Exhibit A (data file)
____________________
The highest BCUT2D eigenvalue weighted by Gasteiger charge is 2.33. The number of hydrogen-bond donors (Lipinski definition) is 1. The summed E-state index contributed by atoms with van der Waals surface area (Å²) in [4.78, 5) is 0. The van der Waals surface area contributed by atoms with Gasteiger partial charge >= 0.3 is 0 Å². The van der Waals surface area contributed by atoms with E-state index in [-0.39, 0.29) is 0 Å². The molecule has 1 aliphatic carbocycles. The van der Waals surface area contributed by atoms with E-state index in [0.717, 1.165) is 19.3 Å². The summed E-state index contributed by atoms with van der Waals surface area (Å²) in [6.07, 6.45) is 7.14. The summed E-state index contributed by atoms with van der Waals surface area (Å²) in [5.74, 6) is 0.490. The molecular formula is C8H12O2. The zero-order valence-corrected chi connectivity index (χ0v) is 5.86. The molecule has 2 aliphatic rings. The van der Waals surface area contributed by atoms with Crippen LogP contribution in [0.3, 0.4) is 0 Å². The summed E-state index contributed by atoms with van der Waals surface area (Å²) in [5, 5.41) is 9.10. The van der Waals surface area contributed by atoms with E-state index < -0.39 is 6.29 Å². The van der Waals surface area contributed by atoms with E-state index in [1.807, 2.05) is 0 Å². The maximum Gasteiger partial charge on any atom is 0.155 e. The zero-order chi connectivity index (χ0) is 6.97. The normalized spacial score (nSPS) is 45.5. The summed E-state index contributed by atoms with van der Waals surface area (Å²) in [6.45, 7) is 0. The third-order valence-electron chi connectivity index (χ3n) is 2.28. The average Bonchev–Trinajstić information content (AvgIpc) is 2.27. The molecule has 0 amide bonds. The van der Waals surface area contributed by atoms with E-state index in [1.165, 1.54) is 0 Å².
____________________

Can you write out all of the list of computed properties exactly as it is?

The highest BCUT2D eigenvalue weighted by Gasteiger charge is 2.33. The number of hydrogen-bond donors (Lipinski definition) is 1. The summed E-state index contributed by atoms with van der Waals surface area (Å²) in [4.78, 5) is 0. The van der Waals surface area contributed by atoms with Gasteiger partial charge >= 0.3 is 0 Å². The van der Waals surface area contributed by atoms with E-state index in [-0.39, 0.29) is 0 Å². The molecule has 1 aliphatic carbocycles. The van der Waals surface area contributed by atoms with E-state index in [0.717, 1.165) is 19.3 Å². The summed E-state index contributed by atoms with van der Waals surface area (Å²) in [6.07, 6.45) is 7.14. The summed E-state index contributed by atoms with van der Waals surface area (Å²) in [5.74, 6) is 0.490. The molecular formula is C8H12O2. The zero-order valence-corrected chi connectivity index (χ0v) is 5.86. The molecule has 2 aliphatic rings. The van der Waals surface area contributed by atoms with Crippen LogP contribution in [0.3, 0.4) is 0 Å². The summed E-state index contributed by atoms with van der Waals surface area (Å²) in [5, 5.41) is 9.10. The van der Waals surface area contributed by atoms with E-state index < -0.39 is 6.29 Å². The van der Waals surface area contributed by atoms with E-state index in [1.807, 2.05) is 0 Å². The maximum Gasteiger partial charge on any atom is 0.155 e. The zero-order chi connectivity index (χ0) is 6.97. The normalized spacial score (nSPS) is 45.5. The summed E-state index contributed by atoms with van der Waals surface area (Å²) in [6.45, 7) is 0. The third-order valence-electron chi connectivity index (χ3n) is 2.28. The average Bonchev–Trinajstić information content (AvgIpc) is 2.27. The molecule has 0 amide bonds. The van der Waals surface area contributed by atoms with E-state index in [1.165, 1.54) is 0 Å².